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Metallothioneins in Diptera

Dipterean insecta owe their relevance to the well-known model organism D. melanogaster, and extensively to the Drosophila genus. In the frame of the study of metallothioneins (MTs), they constitute a bizarre exception, since Drosophila is the only metazoan organism synthesizing only MTs similar to the yeast (S. cerevisiae) Cup1 paradigmatic copper-thionein. D. melanogaster MTs are optimized for copper binding and metabolism, and no MT analogous to the mammalian MTs has been identified, unlike in the cases of other Arthropoda and invertebrates analyzed so far (Chapters 7 and 8 of this book). The D. melanogaster genome contains four MT genes (MtnA, MtnB, MtnC, and MtnD), which are clustered in the same genomic region, probably arising from amplifying duplications. The main isoforms are MtnA and MtnB, encoding peptides 40- and 43-amino acids long, comprising 10 and 12 cysteines, respectively. MtnC and MtnD probably arise from recent MtnB duplications and play a minor role in flies. Expression of the four genes is dependent on dMTF-1, a transcriptional activator homologous to the mammalian MTF-1. Major MT synthesis in larvae and adults is observed in the digestive tract, mainly in the midgut, although with a different distribution between MtnA and MtnB. Other tissues of Mtn gene expression are salivary glands, ventricula, Malpighian tubules, and hemocytes. Metal induction increases the rate of MT synthesis in these tissues, but not normally in MT gene-silent organs, and invariably, the best response is obtained for copper, followed by cadmium, and very poorly for zinc. In conclusion, all the available data suggests a definitive role of D. melanogaster MT in copper metabolism (from ingestion to distribution, storage, delivery, and detoxification in the organism) as well as in cadmium tolerance (by digestive assimilation blockage). This is readily confirmed by studies of population genetics that show that both spontaneous MtnA genomic duplications, independently isolated in worldwide locations, and fly strains containing supernumerary Mtn genes constructed in the laboratory are able to tolerate increased copper and cadmium concentrations; while Mtn and dMTF-1 knock-outs are extremely sensitive to these conditions.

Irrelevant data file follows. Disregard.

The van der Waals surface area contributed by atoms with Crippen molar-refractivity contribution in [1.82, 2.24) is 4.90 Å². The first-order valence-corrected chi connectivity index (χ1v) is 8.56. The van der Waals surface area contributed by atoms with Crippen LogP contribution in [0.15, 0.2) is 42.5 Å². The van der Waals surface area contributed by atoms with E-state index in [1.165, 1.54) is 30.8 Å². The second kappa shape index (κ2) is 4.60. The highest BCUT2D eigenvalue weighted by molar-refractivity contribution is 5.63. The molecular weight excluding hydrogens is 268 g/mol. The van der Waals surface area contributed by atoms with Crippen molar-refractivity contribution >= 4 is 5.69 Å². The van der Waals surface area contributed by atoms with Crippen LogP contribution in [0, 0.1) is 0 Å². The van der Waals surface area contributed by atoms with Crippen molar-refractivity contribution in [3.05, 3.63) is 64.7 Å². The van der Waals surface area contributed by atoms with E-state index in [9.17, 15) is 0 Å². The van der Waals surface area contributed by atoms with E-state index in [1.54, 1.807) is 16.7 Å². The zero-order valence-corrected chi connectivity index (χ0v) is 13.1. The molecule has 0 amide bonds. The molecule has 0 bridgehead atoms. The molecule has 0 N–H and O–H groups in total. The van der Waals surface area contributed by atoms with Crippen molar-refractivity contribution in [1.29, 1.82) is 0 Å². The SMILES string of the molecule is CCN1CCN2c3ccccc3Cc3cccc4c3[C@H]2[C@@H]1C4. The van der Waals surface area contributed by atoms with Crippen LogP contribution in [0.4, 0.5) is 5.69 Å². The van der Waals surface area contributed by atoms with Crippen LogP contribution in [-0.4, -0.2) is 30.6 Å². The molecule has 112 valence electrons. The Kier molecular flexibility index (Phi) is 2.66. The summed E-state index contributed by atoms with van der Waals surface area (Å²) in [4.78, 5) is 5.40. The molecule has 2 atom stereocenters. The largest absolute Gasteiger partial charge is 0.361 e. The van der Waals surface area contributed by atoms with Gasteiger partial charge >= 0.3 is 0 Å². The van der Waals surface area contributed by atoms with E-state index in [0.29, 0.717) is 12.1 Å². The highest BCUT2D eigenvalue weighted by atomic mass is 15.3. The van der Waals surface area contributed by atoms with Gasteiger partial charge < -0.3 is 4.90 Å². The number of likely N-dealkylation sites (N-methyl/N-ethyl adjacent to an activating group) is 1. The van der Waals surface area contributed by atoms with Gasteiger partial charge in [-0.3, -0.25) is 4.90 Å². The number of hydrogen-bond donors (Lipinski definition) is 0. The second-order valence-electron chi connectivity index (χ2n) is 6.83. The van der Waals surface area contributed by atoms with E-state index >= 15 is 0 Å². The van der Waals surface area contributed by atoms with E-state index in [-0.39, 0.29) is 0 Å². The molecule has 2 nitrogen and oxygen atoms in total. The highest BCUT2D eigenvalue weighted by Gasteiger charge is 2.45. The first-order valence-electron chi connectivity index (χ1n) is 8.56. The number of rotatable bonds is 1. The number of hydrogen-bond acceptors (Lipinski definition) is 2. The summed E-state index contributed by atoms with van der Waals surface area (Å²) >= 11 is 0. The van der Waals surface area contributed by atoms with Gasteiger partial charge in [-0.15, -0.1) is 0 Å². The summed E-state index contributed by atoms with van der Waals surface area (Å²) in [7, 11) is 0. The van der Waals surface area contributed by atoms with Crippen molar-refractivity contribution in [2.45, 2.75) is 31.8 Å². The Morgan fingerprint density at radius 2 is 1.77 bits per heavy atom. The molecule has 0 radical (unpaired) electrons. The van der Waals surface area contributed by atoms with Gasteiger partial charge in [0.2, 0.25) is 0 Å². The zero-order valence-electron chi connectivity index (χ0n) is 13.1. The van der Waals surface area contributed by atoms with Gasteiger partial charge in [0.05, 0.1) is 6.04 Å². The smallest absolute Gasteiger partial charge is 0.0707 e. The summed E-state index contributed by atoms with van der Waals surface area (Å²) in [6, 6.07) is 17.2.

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19 Jan 2009
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From the book series:
Metal Ions in Life Sciences